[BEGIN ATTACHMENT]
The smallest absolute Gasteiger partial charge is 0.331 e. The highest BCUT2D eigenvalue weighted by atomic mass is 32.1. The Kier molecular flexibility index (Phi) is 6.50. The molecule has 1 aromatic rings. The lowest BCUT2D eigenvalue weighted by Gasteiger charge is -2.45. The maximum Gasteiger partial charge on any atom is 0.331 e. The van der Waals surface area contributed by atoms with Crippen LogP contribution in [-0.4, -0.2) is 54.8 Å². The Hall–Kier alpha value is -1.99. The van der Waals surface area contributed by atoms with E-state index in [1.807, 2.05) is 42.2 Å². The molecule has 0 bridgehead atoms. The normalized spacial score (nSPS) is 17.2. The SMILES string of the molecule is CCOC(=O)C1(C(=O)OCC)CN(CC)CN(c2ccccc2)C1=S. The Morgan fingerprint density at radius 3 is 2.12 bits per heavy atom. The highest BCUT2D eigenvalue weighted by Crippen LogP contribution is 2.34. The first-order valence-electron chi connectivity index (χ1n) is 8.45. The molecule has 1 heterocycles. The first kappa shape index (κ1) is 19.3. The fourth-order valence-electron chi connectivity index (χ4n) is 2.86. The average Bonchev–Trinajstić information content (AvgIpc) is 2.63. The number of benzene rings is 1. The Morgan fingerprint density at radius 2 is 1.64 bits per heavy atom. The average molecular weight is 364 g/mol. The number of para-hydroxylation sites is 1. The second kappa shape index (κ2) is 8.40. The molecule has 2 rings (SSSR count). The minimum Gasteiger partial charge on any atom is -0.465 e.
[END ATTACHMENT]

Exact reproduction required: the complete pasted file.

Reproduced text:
The smallest absolute Gasteiger partial charge is 0.331 e. The highest BCUT2D eigenvalue weighted by atomic mass is 32.1. The Kier molecular flexibility index (Phi) is 6.50. The molecule has 1 aromatic rings. The lowest BCUT2D eigenvalue weighted by Gasteiger charge is -2.45. The maximum Gasteiger partial charge on any atom is 0.331 e. The van der Waals surface area contributed by atoms with Crippen LogP contribution in [-0.4, -0.2) is 54.8 Å². The Hall–Kier alpha value is -1.99. The van der Waals surface area contributed by atoms with E-state index in [1.807, 2.05) is 42.2 Å². The molecule has 0 bridgehead atoms. The normalized spacial score (nSPS) is 17.2. The SMILES string of the molecule is CCOC(=O)C1(C(=O)OCC)CN(CC)CN(c2ccccc2)C1=S. The Morgan fingerprint density at radius 3 is 2.12 bits per heavy atom. The highest BCUT2D eigenvalue weighted by Crippen LogP contribution is 2.34. The first-order valence-electron chi connectivity index (χ1n) is 8.45. The molecule has 1 heterocycles. The first kappa shape index (κ1) is 19.3. The fourth-order valence-electron chi connectivity index (χ4n) is 2.86. The average Bonchev–Trinajstić information content (AvgIpc) is 2.63. The number of benzene rings is 1. The Morgan fingerprint density at radius 2 is 1.64 bits per heavy atom. The average molecular weight is 364 g/mol. The number of para-hydroxylation sites is 1. The second kappa shape index (κ2) is 8.40. The molecule has 2 rings (SSSR count). The minimum Gasteiger partial charge on any atom is -0.465 e.